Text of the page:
SUMP PUMP VALVE REQUIREMENT

In my basement I have a sump pump that pumps up about 6 feet to the outside away from the house. That pump does not have a back flow value which has caused me no problems. Any water flowing back has been less than a gallon. During the worst rains the pump operates for 40 sec every 15 minutes.
I just purchsed a Watchdog battery operated backup sump pump that I am getting ready to install. I will be tapping into the existing outflow line which is a 1 1/4\" PVC. QUESTION: I purchased two back flow valves to put in but do I really need to install any?? I am concerned with water standing in the line durning the months that the pump isn't used and also concerned with it freezing during the cold days durning the end of winter and beginning of spring.
Any help you can provide would be greatly appreciated. Thanks in advance.
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responding to http://www.homeownershub.com/plumbing/SUMP-PUMP-VALVE-REQUIREMENT-5773-.htm DA wrote: DAB IN OHIO wrote:

I'm also using an electric sump pump without a check valve and never had any problem either. In my case the water head is 8', then it drops vertically 4' on the other side of the wall and then slopes 4'+ more towards the end of the pipe. In my case I think the 4' drop is enough of backflow prevention. It is not a sealed connection on the other side, so I think I'm pretty safe from the water siphoning back in case the end of the pipe ever gets submerged into a freaky high flood waters.
In any case, the amount of water that comes back is slightly more than you estimate. Just by doing math on the size of the pipe, 1-1/4\" pipe holds approx 1.5 gallons of water in 6' length. But if your sump basin is large enough, it won't be a problem. Depending on how your discharge pipes are laid out, freezing may or may not be a problem (in my case all the pipes outside are lower than the highest point, so there is never any water in pipes on the outside) but I think that the valve is not even sealed enough to prevent all that water from seeping back into the basin anyhow, especially when the pump only fires occasionally. Yet it adds resistance to the water. It's also another part to fail or get clogged.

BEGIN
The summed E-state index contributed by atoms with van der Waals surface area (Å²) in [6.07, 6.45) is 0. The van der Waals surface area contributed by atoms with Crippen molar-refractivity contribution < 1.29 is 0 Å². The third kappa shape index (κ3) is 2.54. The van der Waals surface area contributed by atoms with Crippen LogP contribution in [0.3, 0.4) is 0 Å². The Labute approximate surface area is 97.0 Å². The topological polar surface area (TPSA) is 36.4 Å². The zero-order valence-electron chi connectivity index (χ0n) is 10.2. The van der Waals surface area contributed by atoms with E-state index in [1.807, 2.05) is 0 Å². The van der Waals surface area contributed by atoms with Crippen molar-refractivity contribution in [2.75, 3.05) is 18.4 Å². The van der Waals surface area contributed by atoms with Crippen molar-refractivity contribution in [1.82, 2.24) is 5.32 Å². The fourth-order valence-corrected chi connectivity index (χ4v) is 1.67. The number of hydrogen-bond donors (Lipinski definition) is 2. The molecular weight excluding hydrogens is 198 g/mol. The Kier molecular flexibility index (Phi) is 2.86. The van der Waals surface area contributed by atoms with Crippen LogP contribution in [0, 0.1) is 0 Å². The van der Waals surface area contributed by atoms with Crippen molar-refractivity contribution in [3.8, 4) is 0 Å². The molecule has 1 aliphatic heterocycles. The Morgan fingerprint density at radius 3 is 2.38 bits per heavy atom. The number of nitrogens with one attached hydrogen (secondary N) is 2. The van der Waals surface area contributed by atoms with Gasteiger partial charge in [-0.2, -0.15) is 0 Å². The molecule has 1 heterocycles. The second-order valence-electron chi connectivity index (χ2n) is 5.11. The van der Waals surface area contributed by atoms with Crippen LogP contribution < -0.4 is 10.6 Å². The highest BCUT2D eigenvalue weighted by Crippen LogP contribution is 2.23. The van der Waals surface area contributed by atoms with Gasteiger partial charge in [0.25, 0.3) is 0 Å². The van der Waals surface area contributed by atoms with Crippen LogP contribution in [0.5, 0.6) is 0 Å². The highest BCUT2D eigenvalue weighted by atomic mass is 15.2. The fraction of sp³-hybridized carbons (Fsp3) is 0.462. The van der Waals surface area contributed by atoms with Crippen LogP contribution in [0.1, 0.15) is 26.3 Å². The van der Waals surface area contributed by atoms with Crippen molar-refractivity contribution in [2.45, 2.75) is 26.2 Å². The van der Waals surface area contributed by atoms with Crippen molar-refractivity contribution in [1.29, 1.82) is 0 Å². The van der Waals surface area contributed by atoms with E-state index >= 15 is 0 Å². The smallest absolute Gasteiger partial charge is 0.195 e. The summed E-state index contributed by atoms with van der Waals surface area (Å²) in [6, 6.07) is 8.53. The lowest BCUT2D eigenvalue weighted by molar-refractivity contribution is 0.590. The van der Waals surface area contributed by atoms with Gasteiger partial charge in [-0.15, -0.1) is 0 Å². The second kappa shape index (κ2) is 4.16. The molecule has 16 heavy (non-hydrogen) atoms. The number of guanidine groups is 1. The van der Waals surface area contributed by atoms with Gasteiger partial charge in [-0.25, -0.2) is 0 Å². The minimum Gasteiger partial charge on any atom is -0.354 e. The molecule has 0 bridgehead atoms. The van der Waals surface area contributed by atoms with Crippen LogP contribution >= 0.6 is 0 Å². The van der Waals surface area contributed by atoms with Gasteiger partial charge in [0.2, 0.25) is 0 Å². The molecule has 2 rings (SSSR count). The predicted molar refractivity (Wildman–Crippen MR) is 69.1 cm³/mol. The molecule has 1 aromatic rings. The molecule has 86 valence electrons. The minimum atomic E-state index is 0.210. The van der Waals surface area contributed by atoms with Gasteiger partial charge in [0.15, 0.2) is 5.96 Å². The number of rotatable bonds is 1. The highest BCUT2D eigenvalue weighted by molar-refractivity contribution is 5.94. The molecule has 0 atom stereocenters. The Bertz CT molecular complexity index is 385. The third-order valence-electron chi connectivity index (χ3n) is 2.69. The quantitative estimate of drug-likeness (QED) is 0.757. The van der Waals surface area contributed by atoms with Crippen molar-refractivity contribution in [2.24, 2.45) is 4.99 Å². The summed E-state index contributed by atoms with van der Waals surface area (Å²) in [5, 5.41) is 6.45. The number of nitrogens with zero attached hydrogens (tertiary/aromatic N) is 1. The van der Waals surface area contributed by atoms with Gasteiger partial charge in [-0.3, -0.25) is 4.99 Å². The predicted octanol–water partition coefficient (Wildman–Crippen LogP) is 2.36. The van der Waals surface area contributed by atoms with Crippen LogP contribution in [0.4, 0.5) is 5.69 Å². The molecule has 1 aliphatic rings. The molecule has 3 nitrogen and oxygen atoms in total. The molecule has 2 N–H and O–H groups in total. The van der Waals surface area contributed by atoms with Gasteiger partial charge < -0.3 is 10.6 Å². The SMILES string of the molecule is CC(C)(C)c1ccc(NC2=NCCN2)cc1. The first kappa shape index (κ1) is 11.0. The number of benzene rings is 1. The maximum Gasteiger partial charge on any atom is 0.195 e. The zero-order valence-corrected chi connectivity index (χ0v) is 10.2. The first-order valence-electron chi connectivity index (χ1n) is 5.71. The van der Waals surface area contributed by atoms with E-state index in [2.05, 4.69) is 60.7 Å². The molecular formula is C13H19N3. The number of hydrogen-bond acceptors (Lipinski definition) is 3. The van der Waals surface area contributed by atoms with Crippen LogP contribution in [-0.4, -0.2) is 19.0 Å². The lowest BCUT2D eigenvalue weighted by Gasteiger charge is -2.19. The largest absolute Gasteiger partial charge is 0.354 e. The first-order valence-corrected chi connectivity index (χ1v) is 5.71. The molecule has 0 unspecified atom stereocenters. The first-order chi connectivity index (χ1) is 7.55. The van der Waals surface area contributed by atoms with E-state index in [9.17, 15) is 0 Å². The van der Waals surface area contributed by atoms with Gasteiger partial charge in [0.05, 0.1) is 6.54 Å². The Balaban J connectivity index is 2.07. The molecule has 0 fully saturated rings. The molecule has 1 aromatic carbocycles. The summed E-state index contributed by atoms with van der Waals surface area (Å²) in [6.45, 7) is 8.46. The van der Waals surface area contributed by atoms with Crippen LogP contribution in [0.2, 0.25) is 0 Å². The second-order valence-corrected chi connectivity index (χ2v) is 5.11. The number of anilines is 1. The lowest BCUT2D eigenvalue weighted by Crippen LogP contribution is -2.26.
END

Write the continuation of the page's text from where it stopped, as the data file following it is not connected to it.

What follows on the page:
I've never seen the check valve to be REQUIRED. There are some backup prevention requirements for sump pumps operated by the drinking water pressure (read about these, never saw them) but they're talking about the drinking water backup for obvious reasons, not the sump pump discharge backup.
If anyone else knows a very good reason to have the check valve installed, I'd love to hear that as well. Just like yourself, I have a valve sitting on a shelf, it's just never been installed.
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responding to http://www.homeownershub.com/plumbing/SUMP-PUMP-VALVE-REQUIREMENT-5773-.htm DAB IN OHIO wrote: DA wrote:

DA, thanks for your reply. Do you have a battery back up systme?
DAB in Ohio
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responding to http://www.homeownershub.com/plumbing/SUMP-PUMP-VALVE-REQUIREMENT-5773-.htm DA wrote: DAB IN OHIO wrote:

Well, I do have a battery backup but it protects a secondary, smaller pump that's set about 8\" higher and has its own switch. The secondary pump has no check valve either, at least I can't see it on the outside (although it can be built into the pump, I think), it makes me wonder how this system even works because they both discharge into the same pipe and at least one pump would have to have a valve else all the water would just come right back through the other pump. Maybe when the main pump gets going, the water is just flying straight past the \"T\" and most of it reaches the discharge while only some of it returns through the secondary pump. I'll have to revisit all this, now I'm glad I took part in this discussion else I would not have looked more carefully. Come to think of it, it does take a rather long time for the main pump to empty the basin, maybe this secondary pump business is just messing things up.
Since I have not set this system up (came with the house), I think the reasoning was that the 3/4hp secondary pump would last twice as long on the battery backup as the 1.5Hp main pump and it won't fire for a few more minutes (until the basin fills 8 more inches) in hopes that power will come back up sooner. In fairness, all blackouts have been very temporary so far - nothing longer than a few minutes. What was the reason behind not using check valves despite there being two pumps - that I can't tell and I'm now thoroughly confused about the matter myself :)
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